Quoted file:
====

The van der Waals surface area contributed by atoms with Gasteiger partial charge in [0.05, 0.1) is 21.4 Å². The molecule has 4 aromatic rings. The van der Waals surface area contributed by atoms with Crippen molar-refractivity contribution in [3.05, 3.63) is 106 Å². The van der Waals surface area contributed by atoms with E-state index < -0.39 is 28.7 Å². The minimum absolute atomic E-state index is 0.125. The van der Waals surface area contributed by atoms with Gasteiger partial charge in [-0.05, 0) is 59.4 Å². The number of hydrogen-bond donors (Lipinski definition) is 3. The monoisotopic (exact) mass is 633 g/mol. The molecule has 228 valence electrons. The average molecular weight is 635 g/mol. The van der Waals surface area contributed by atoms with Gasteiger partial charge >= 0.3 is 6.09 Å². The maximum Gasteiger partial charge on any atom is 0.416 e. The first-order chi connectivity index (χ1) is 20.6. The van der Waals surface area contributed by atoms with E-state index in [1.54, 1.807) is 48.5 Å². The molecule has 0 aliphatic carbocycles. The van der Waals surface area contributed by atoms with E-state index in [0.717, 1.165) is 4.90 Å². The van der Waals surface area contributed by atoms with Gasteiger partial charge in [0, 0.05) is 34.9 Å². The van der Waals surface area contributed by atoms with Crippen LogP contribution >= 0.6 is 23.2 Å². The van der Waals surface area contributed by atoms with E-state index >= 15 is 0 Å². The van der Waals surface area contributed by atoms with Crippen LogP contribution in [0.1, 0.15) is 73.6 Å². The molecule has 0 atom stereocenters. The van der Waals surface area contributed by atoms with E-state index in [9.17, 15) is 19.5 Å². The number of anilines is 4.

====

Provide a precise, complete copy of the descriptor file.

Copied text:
The van der Waals surface area contributed by atoms with Gasteiger partial charge in [0.05, 0.1) is 21.4 Å². The molecule has 4 aromatic rings. The van der Waals surface area contributed by atoms with Crippen molar-refractivity contribution in [3.05, 3.63) is 106 Å². The van der Waals surface area contributed by atoms with E-state index < -0.39 is 28.7 Å². The minimum absolute atomic E-state index is 0.125. The van der Waals surface area contributed by atoms with Gasteiger partial charge in [-0.05, 0) is 59.4 Å². The number of hydrogen-bond donors (Lipinski definition) is 3. The monoisotopic (exact) mass is 633 g/mol. The molecule has 228 valence electrons. The average molecular weight is 635 g/mol. The van der Waals surface area contributed by atoms with Gasteiger partial charge >= 0.3 is 6.09 Å². The maximum Gasteiger partial charge on any atom is 0.416 e. The first-order chi connectivity index (χ1) is 20.6. The van der Waals surface area contributed by atoms with E-state index in [1.54, 1.807) is 48.5 Å². The molecule has 0 aliphatic carbocycles. The van der Waals surface area contributed by atoms with E-state index in [0.717, 1.165) is 4.90 Å². The van der Waals surface area contributed by atoms with Gasteiger partial charge in [0, 0.05) is 34.9 Å². The van der Waals surface area contributed by atoms with Crippen LogP contribution >= 0.6 is 23.2 Å². The van der Waals surface area contributed by atoms with E-state index >= 15 is 0 Å². The van der Waals surface area contributed by atoms with Crippen LogP contribution in [0.1, 0.15) is 73.6 Å². The molecule has 0 atom stereocenters. The van der Waals surface area contributed by atoms with E-state index in [9.17, 15) is 19.5 Å². The number of anilines is 4.